Monday, January 01, 2007

John Naughton's predictions for 2007

I always read John Naughton's column in the Observer, I'm not really sure why. Sometimes he has some valid points but he seems so consumed with hatred for Microsoft that he often completely loses the plot. His predictions for 2007 (towards the bottom of this article) seem to me to be some way off the mark.

First up, we'll see the "continued decline of Microsoft". He's been predicting this for so long, he's bound to get it right at some point. Apparently Vista may be the last version of Windows, er why? There's nothing in the article to back up this theory. Also some customers may have to upgrade their hardware to run it. Nothing new there, that has been the case for every new release of Windows but isn't reason enough for it to fail.

Not only that, "The trauma of producing Vista has shaken Microsoft to the core". Really? Sure, it took longer than expected but then so does every bit of major software. He then goes on to say Microsoft has become a middle-aged company, a point that I do agree with. Of course the bigger question is whether Microsoft can continue to use its huge cash reserves and near monopoly position to overcome that particular problem.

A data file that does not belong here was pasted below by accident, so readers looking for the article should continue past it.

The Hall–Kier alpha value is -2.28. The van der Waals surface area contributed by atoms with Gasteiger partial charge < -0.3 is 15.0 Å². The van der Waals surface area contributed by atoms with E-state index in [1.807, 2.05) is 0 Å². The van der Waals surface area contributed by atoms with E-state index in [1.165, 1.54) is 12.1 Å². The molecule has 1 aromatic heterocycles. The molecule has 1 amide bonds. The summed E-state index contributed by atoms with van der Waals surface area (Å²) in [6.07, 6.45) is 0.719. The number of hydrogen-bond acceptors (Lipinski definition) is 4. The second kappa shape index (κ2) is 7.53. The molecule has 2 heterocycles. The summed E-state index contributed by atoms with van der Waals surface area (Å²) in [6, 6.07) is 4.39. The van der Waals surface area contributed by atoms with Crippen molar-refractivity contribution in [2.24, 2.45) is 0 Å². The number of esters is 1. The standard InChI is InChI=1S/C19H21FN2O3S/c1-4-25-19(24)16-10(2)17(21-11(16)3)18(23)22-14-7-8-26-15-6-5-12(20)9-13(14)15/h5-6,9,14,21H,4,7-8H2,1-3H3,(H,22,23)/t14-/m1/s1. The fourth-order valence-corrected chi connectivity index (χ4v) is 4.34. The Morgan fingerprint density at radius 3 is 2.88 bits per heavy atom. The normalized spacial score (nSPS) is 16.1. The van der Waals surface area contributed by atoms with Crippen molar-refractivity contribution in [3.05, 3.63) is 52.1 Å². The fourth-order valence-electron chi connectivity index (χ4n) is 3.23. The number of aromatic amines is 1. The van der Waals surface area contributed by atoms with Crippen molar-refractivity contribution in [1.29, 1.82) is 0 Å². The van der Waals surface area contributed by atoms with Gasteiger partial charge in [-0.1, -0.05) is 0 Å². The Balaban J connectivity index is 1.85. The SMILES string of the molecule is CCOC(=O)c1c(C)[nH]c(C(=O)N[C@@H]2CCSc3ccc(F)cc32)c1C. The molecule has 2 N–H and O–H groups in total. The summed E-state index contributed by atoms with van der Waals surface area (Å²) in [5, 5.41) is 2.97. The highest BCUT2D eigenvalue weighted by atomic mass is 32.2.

He goes on, "the PC is no longer the cornerstone of our information ecology. The network has become the computer". Hmm, unless I'm mistaken every time I connect to the internet I do it through some kind of computer, I can't mind-meld with Google just yet. And most of those computers still run Microsoft software (about 90% of the ones that hit my sites).

Then he moves on to Google's rise. He says its dominance is "underestimated by the usual market-research statistics, which put Google's market-share in the upper forties". I agree with this point, our logs suggest Google is driving about 70-80% of our search traffic. But as the Internet Outsider points out this is not necessarily a good thing. Google is going to find it hard to increase its market share much more, so where will revenue growth come from, since most of its income is based on search?

Finally he moves onto virtualisation technologies being a big thing in 2007. He correctly points out that server farms use up a hell of a lot of resources but I fail to see how virtualisation is going to help here. Having two virtual servers running on one physical server doesn't double the processing power, since each virtual server will essentially have half the processing power of the real server, in fact slightly less due to the overhead of the virtualisation software. Where virtualisation is useful is for running a piece of software on a different OS. So a Mac can run Windows software or vice-versa. I think this could be very useful to a company like Microsoft, since it can forget about backwards compatibility in its operating system, instead letting incompatible software run in its own virtual machine, which in turn may mean their next OS release will be a little easier to get out of the door.

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